JordanMiddle East

The eastern “Desert Castles” of Jordan are well worth your attention

By October 6, 2016 No Comments
Quseir Amra from the outside

For the most part Jordan is a hilly and rocky desert country that has fantastic vistas and not at all what you first imagine when you think desert. With that said the area to the east of Amman, the capital of Jordan, is flat and sandy just as I imagine a desert to be. A lot of people say there is nothing out there to see, to which I am here to argue that point!!!!

We took a tour out east to see four of the five Desert “Castles” that are anywhere from an hour to two hours from Amman (in fact at one point we were less than 20 km from the Saudi Arabia border). Some helpful information to those that might visit, I hired a taxi for 55 JD to drive us around instead of joining a tour group and the large crowd that it entails. I put quotes around castle because none of these are a true castle and each one was built for a different purpose.

Qasr al Kharaneh

The desert castle of Qasr al Kharaneh.

The first “castle” was Qasr Al Kharaneh, which is actually a protected hotel for caravans built in the 8th century. You see back then trade through the area (which also connected Europe with the Far East) was transported in caravans of camels. It was a long slow journey and as you can imagine the people got worn out and need a reprise. They would stop her for several days letting

Qasr al Kharaneh interior

The interior of Qasr al Kharaneh desert castle which was really a hotel

their camels rest and drink water while they enjoyed the Turkish bathhouse, rented a room or two, ate at the restaurants, traded with the shops, enjoy a hookah and entertainment, and simple relax for a spell. It was great having this place to ourselves for a while, but as soon as a bus dropped off a tour it was time to scoot.

Quseir Amra from the outside

This is Quseir Amra from the outside.

Next up was my favorite called Quseir Amra. This “castle” was actually a hunting lodge for a Muslim prince from Damascus. Also built in the early 8th century this well-appointed hunting lodge

Quseir Amra interior with me

Check out the frescoeson the walls of Quseir Amra.

was built of stone and featured a three stage bathhouse, mosaic floors, and frescos painted walls throughout. The interesting thing is the frescos in this lodge featured pictures of animals and women, which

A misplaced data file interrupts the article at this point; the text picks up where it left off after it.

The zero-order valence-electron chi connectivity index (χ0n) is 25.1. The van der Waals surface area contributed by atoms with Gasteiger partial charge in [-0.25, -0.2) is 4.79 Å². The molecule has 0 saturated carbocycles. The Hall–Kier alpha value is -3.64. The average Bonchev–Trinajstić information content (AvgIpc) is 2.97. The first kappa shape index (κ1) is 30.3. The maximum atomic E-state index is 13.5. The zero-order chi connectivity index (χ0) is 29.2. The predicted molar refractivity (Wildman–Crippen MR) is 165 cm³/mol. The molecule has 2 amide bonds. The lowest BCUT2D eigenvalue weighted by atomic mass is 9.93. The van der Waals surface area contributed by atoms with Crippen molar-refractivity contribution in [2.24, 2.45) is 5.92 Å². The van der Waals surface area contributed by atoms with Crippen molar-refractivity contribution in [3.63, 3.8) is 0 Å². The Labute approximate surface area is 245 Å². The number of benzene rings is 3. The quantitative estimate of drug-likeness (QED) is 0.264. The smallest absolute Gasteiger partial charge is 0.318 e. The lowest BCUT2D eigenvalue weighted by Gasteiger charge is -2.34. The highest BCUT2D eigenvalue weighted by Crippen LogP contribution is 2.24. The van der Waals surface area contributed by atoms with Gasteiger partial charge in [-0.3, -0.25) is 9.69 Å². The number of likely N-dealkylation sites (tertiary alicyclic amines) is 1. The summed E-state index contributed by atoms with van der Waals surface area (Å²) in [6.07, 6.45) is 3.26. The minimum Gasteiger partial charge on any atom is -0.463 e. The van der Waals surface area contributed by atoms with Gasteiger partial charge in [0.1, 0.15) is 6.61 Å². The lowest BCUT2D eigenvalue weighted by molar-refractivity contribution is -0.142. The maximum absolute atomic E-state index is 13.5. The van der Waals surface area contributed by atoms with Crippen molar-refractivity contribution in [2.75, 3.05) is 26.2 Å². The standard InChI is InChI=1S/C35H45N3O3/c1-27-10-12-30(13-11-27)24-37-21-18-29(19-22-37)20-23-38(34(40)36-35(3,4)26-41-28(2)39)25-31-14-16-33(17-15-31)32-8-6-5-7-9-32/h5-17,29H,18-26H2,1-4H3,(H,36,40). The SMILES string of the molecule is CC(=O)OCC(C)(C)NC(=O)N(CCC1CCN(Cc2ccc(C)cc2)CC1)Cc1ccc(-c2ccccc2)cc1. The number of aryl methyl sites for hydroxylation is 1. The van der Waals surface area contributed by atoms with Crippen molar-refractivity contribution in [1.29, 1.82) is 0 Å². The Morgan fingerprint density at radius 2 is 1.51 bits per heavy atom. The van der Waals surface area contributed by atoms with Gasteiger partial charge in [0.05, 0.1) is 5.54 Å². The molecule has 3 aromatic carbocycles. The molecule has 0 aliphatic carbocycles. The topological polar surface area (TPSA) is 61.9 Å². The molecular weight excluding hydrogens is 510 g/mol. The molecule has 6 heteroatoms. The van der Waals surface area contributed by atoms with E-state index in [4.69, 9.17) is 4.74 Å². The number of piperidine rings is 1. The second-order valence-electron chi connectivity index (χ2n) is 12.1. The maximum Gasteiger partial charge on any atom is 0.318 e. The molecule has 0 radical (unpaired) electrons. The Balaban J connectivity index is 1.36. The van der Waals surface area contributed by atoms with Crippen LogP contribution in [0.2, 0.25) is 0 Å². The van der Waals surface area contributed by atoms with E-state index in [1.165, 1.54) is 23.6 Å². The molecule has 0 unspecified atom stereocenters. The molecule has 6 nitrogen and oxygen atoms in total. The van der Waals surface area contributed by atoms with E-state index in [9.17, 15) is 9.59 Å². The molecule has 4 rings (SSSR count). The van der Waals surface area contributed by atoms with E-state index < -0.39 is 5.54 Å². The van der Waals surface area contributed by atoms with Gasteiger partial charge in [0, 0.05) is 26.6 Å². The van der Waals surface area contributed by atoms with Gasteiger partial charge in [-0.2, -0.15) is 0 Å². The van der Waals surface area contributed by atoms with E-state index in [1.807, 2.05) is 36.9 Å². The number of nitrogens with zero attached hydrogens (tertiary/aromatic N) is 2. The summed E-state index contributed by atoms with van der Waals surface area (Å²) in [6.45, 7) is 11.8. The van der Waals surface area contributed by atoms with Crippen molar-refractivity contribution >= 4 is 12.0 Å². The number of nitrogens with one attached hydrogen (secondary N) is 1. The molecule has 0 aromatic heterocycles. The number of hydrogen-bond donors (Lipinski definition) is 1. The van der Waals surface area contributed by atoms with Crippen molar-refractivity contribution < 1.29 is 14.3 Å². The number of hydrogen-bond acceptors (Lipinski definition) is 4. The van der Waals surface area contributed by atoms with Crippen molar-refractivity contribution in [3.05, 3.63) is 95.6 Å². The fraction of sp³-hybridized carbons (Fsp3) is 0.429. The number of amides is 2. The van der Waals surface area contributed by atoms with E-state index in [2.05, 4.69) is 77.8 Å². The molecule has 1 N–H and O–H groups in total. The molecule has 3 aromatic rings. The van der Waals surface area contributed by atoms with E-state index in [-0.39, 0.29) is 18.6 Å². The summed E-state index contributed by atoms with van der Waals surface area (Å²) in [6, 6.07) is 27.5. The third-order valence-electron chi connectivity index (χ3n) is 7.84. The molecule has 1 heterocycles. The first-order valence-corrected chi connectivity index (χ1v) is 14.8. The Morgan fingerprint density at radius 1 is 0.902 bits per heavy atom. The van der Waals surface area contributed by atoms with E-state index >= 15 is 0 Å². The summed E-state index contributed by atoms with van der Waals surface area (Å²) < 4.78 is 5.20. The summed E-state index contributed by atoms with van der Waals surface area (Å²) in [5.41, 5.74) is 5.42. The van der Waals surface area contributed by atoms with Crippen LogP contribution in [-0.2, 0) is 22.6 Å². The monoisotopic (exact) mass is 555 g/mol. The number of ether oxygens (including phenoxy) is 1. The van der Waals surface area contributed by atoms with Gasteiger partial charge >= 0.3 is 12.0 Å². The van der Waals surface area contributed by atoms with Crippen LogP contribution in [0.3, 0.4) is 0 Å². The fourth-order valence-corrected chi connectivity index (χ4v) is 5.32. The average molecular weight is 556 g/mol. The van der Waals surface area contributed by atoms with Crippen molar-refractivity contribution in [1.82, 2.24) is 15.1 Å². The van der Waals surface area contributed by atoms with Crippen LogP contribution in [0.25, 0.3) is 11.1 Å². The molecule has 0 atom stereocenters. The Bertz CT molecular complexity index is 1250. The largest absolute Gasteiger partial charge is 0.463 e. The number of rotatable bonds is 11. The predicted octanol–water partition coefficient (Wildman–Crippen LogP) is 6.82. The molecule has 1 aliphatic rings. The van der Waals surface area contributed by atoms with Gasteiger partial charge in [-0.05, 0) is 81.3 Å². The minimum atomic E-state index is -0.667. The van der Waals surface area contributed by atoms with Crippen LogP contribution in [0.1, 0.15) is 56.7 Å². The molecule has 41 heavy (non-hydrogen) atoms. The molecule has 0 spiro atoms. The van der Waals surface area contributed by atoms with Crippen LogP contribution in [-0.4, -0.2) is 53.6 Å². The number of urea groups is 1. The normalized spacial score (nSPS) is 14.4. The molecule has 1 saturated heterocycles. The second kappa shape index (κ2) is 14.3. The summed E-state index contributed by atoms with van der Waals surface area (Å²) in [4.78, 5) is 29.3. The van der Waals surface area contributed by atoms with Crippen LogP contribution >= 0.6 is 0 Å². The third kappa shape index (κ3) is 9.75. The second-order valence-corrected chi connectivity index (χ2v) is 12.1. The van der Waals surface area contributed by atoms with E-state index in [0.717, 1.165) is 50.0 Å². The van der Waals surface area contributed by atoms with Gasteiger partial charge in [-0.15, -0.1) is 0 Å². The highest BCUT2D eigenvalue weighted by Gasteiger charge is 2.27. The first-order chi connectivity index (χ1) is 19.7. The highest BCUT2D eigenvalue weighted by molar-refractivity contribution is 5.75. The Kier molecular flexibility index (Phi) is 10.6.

is forbidden to depict to Muslims. Quseir Amra is a World Heritage Site and I got a tour of it by this Arab looking Oompa-Loompas. He stood less than five feet tall and did not have to duck through any of the very short door ways. In fact, he said they built this place just for him and that I was welcomed in “his” castle. Haha

Quseir Amra frescos With my guide

Here is my guide at Quseir Amra showing me his favorite frescos.

The third “castle” we saw was Qasr Al Azrad and this was a true fort built by the Romans in the first century to

Qasr al Azrad exterior

This the exterior of Qasr al Azrad, which was a Roman fort.

protect the nearby oasis. Unless you live in a desert that stretched hundreds and hundreds of miles you cannot grasp just how important an oasis really is. This would have had the strategic importance of a commanding hilltop or protected harbor and was thus garrisoned to protect it. Later in its history Lawrence (of Arabia) used Qasr Al Azrad during the first World War as he helped led the Arab revolt against the Ottoman Empire.

Qasr al Azrad arches

Qasr al Azrad arches inside the Roman fort.

The forth “castle” was Al Hallabat and it was my least favorite of the four. I could not get a lot of information on it, but it appears to have been richly decorated since I found mosaic floors and writing etched stones throughout. There are stairs and arches still standing and a church was built to the side of it.

Once we got back to Amman we had to physically go to the bus station and get tickets the night before for the ride to Petra (some more info for you). Since we were out we decided to see what Rainbow St was

Al Hallabat

The interior of Al Hallabat desert castle

like, because I had read it was full of shops and restaurants. After walking 6-7 blocks we decided it was not worth the effort as everything was international food and not the local food we wanted to try.

In the evening I saw a guy making amazing scenes in bottles with colored sand. As I watched him work I became so impressed I had him make me one also. His English was good, but his brother’s was perfect. Since he was working we ended up chatting with his brother, Zekeriya, for two hours over coffee. Both Melek and I have commented since then how rewarding this time was to us.

Jordan sand art

This is the amazing work of art he did with just sand. Can you believe it?

On Saturday and Sunday, we will be writing about our time in Petra, including Petra by Night (but you can get a sneak peek with tomorrow’s “Photo of the Day”), so you will want to make sure you come back or you can  svGuidingLight on Facebook and not miss any blogs or photos.

#photooftheday #hiking #nature #travel #adventure #photo #tripofalife #vacationofalifetime #worldtrip #journey #solotravel #roundtheworld #memories #explore #amazingview #middleeast #mustsee #inspiringothers #lovetotravel #history #whattodo #jordan #amman #palace #ruins #castle #easterndesert #huntinglodge #LawrenceofArabia #roman #oasis #petra #busticket #newfriend

Leave a Reply

%d bloggers like this: